Traction and Compaction in Wet Fields
Thoughts of perfect weather and ideal field conditions fill every farmer’s head, but those dreams aren’t always a reality. While we preach patience and believe in biding your time until a field is ready to support equipment, sometimes waiting isn’t an option. In cases when you simply must enter wet and muddy fields, here are some steps you can take to increase flotation, maximize traction, and reduce soil compaction.
Find Your Tire’s Optimal Footprint
Operating your tires at lower inflation pressures increases their footprint, consequently spreading the weight of the machine it’s carrying over a larger area and minimizing soil compaction. Reduced inflation has the added benefit of putting more tread on the ground and improving traction as well.
Optimal vs. Underinflated:
An ag tire’s ideal inflation pressure accounts for the weight of the machine, what it’s carrying, and the speed it is traveling at. Knowing these three factors, you can use the load and speed tables provided by the tire manufacturer. Find a few more tips for putting your farm equipment’s best foot(print) forward in our blog, Finding a Farm Tire’s Optimal Footprint.
- Optimally inflated tires (tires set at the recommended PSI) produce superior traction and minimize compaction, along with other benefits like extending tire life.
- Underinflated tires (tires set under the recommended PSI) don’t correctly place a tire’s tread on the ground, which negatively affects stability, increases fuel consumption, speeds up wear, and can lead to overheating and tire failure.
Field vs. Road:
The fast speeds that farm equipment travels on the road require higher inflation pressure than the low-speed work it performs in the field. For farmers with machines operating in both areas, there are a few options to ensure your machine is operating at its best when in the field. This difference between the two needs is especially pronounced when going from hard roads to soft, muddy fields.
- Central tire inflation system (CTIS): Installing a CTIS allows operators to change the inflation of their tires with the push of a button—ensuring they are always operating at the appropriate inflation pressure. According to our friends at Precision Inflation (a CTIS manufacturer), a CTIS will:
- Boost yields by 6%
- Improve fuel efficiency by 10%
- Provide 20% more traction
- Extend tire life by 20%
- Manually adjust inflation: More time consuming than a CTIS, manually adjusting your equipment’s tires for the terrain they’re working can offer enough benefits—like better traction, optimum slip, more efficient operation in the field and faster travel speeds on the road, to name a few—to make up for the time the process takes.
- Slow down: If a CTIS isn’t in the budget and you can’t bring yourself to adjust inflation between applications, you can travel at slower speeds. For example, running our Alliance Agri Star II in size 710/70R42 at an inflation pressure of 35 psi allows the tire to carry a load of 14,330 lbs at 40 mph, while the same tire running at 23 psi—which may have been perfect for fieldwork—would need to operate at 19 mph to carry the same load safely.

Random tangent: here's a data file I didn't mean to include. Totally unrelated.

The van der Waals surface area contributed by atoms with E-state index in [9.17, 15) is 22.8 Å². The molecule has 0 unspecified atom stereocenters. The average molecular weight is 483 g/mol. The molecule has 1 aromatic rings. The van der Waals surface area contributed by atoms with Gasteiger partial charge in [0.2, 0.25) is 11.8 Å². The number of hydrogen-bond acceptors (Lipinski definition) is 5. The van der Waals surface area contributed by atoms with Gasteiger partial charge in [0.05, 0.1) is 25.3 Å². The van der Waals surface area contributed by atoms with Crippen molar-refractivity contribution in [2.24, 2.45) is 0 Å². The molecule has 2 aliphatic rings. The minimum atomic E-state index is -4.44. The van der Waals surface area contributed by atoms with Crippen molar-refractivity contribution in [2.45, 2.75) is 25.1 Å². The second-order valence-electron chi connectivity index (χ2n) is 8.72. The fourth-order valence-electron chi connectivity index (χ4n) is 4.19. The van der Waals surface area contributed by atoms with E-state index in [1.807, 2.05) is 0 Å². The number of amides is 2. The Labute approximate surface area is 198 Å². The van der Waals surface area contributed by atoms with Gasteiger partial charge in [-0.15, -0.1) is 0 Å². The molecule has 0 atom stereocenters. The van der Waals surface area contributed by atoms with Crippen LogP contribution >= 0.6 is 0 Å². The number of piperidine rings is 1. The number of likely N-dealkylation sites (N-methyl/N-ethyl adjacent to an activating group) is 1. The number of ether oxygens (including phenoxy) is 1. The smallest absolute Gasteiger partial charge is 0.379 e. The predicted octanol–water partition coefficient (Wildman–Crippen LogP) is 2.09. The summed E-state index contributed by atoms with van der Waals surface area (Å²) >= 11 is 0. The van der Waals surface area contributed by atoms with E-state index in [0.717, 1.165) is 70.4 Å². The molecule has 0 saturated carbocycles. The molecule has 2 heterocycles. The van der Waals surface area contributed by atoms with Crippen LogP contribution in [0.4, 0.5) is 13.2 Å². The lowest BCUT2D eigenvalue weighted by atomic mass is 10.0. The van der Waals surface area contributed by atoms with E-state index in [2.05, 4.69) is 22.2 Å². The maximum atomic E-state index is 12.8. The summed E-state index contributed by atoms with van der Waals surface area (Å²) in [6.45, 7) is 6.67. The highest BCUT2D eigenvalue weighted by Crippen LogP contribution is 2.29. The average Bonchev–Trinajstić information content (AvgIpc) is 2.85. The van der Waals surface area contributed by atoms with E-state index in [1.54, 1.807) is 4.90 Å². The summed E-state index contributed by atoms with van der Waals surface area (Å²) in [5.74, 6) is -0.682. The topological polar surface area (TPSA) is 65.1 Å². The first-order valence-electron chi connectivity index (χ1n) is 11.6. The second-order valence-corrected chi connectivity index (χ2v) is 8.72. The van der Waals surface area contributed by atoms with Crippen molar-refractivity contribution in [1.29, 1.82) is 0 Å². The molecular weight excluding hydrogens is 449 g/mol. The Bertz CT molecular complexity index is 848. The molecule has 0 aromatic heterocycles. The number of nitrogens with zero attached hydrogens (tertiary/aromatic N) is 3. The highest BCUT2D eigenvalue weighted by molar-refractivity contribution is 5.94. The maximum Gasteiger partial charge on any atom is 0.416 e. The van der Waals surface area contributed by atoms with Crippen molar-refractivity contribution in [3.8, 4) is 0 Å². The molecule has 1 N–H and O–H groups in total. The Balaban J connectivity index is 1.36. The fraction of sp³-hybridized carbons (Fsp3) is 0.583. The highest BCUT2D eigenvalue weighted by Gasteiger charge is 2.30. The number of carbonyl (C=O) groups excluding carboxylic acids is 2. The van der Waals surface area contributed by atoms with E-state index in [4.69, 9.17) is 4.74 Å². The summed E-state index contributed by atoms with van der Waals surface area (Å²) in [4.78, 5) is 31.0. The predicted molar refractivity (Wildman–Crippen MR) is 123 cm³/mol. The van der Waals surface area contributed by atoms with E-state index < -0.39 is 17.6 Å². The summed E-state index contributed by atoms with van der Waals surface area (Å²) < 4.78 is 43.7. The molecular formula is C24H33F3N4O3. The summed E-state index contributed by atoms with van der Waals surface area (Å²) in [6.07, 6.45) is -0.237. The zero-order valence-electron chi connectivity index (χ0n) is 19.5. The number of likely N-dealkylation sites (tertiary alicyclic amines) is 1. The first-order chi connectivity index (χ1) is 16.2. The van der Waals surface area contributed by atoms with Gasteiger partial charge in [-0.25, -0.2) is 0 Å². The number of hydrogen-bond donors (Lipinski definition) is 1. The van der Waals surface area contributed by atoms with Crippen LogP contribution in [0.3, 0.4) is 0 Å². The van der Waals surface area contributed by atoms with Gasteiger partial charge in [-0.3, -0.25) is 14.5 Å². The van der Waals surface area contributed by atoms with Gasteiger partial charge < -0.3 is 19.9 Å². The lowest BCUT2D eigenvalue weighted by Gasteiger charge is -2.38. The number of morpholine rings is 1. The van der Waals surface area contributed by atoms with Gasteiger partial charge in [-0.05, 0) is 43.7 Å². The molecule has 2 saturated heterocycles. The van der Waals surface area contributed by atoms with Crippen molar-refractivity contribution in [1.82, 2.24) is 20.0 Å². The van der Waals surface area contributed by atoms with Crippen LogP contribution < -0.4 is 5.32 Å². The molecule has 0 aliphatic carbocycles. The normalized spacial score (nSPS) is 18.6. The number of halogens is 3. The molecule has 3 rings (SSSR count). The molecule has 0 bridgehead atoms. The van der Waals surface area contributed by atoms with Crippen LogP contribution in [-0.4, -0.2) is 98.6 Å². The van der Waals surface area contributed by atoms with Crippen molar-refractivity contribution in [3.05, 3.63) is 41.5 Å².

Controlled Traffic Patterns
Controlled traffic, or “tramlining,” has been popular in Europe and Australia for years and is now becoming a popular practice for U.S. farmers working to minimize soil compaction. Since between 70% and 90% of total plow layer compaction occurs on the first trip across the field, tramlining limits the amount of soil that farm machinery travels on by creating permanent traffic lanes and limiting in-field traffic to them.
In addition to reducing soil compaction, establishing permanent traffic lanes can also improve traction as permanently compacted tracks are easier to travel on than soft soil. Other benefits include improved fuel efficiency—thanks to less rolling resistance and wheel slippage—and the ability to use less powerful machinery.
Upgrade Your Tires
Tire technology improves every year and upgrading to high-tech tires is an easy way to improve the traction and reduce the impact of your farm equipment.
- Bias vs. Radial: Radials tires can have a 15–25% larger footprint than a bias tire, which equates to better traction and less impact on your field. Check out our blog, Should I Choose a Radial or a Bias Farm Tire?, to see why so many farmers are choosing radial tires.
- Radial vs. IF/VF: IF/VF tires are like radials on steroids and unlock the full potential of farm equipment—allowing them to carry heavy loads and delicately operate on farmland, and improving their productivity.
- IF tires can carry 20% more load than a conventional radial and operate at 20% less air pressure.
- VF tires can carry 40% more load than a conventional radial and operate at 40% less air pressure.
Is it Time for New Tires?
The disparity in performance between a new tire and a tire toward the end of its tread life is significant. Tires with new tread hook up (or gain traction) better than well-used tires, resulting in improved efficiency and fuel use. It also means less spinning, which equates to less rutting and digging up fields.
Work with Your Dealer
Today’s farmers wear many hats—they’re business people, marketers, agronomists, meteorologists, and mechanics, to name a few—they shouldn’t be required to be tire experts as well. If working in wet fields is in a farmer’s future, they should work with their local dealer to find not only the best tires for their application, but also the steps they can take to ensure they get the best return on their tire investment.
We’re proud of our products as well as our people, who add extra value to all of our customers. Our reps and sales team regularly accompany our dealers into the field (often the literal field) helping users not only find the right tire, but making certain that the tires are set up correctly. Contact your local dealer or rep today to learn more about how we can help improve your operation.